Swedish Court Convicts Mother of ISIL Child Soldier

Swedish Court Convicts Mother of ISIL Child Soldier
photo: TSelrahc via Flickr, 02-04-2009


Myrthe Niemeijer

International Justice and Human Rights Researcher

Global Human Rights Defence 

The Stockholm District Court (Stockholms tingsrätt) has convicted a woman last week for failing to prevent her minor son from being used as a child soldier in the armed conflict in Syria. She has been sentenced to six years in prison. 

The Court found the woman -Lina Ishaq- criminally liable for omitting her ‘special duty’ to protect her son. Ishaq and her family had been part of a ‘sect-like’ Islamist grouping in Sweden and subsequently in April 2013 she brought her youngest son to Syria. The boy then allegedly took part in hostilies and war crimes by IS until 2016, and was severely endangered. The boy is reported to have died in 2017, although the cause of death has not been provided. 

In assessing Ishaq’s wrongdoings, the Court particularly emphasised that Ishaq knowingly brought her son to Syria, and was aware of the brutal civil war involving violent Islamist groups that was taking place. It concluded that she must the must have known that her son was used a child soldier; a violation of international humanitarian law and a recognised war crime under the International Criminal Court Statute. As such, Ishaq was found guilty of grave violations of international law and the war crime of using a child soldier. [1]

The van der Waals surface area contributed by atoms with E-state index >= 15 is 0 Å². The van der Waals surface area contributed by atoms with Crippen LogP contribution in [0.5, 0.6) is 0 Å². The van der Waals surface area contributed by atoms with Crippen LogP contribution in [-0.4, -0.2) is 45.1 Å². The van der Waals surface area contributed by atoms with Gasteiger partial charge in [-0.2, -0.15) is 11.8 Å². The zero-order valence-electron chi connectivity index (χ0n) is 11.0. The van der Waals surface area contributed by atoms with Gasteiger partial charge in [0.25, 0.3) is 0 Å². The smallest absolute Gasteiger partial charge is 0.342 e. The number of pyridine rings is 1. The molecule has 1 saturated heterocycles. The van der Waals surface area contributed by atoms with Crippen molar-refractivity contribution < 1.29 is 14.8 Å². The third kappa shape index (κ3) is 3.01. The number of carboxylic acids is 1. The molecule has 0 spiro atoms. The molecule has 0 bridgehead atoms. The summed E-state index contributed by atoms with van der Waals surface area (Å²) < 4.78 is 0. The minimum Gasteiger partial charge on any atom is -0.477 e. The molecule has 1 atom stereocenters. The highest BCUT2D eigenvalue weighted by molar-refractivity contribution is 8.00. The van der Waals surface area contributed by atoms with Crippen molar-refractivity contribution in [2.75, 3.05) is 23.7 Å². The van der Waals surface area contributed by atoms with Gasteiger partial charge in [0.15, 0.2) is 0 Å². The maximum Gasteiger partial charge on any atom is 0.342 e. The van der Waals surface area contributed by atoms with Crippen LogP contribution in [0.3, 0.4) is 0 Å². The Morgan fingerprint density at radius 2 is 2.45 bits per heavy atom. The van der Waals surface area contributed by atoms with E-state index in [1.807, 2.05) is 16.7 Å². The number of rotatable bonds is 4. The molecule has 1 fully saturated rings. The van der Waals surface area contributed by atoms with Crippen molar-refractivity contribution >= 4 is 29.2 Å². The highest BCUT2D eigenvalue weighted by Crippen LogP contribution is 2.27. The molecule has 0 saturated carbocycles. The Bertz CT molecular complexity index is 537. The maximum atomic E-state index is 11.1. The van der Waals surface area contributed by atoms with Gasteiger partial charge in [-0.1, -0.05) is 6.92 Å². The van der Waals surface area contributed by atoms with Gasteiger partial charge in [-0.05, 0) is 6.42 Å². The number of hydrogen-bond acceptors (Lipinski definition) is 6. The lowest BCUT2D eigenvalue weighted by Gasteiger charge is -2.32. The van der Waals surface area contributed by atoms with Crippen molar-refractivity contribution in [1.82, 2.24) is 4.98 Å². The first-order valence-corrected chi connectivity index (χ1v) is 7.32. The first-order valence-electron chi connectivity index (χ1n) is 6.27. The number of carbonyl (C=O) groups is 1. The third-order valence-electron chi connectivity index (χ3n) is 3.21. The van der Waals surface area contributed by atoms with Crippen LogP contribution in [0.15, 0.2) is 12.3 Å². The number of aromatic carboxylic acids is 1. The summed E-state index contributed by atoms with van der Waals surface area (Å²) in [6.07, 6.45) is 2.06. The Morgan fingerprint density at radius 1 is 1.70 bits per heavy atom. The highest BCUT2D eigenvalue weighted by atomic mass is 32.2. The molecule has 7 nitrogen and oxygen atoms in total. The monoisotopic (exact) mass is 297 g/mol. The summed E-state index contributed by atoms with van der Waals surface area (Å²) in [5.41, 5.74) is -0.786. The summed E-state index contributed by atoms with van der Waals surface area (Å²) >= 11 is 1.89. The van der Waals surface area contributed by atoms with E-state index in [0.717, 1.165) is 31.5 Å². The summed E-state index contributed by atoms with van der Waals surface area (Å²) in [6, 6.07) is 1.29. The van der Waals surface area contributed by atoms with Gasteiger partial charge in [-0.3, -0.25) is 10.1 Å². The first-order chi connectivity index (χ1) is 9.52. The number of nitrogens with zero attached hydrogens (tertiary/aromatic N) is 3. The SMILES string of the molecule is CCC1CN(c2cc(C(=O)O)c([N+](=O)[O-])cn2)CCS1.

[1] Swedish national law provides for the prosecution of crimes under international law committed abroad. 

Sources and further reading: 

B 20218-20, Stockholm District Court Press Release B 20218-20 

<https://www.domstol.se/stockholms-tingsratt/nyheter/2022/03/kvinna-doms-till-sex-ars-fangelse-for-grovt-folkrattsbrott-och-grov-krigsforbrytelse/> accessed 9 March 2022

Al Jazeera, ‘Sweden convicts mother of war crimes over minor fighting for ISIL’ (Al Jazeera, 4 March 2022) <https://www.aljazeera.com/amp/news/2022/3/4/sweden-jails-mother-for-war-crimes-over-minor-fighting-for-isil> accessed 9 March 2022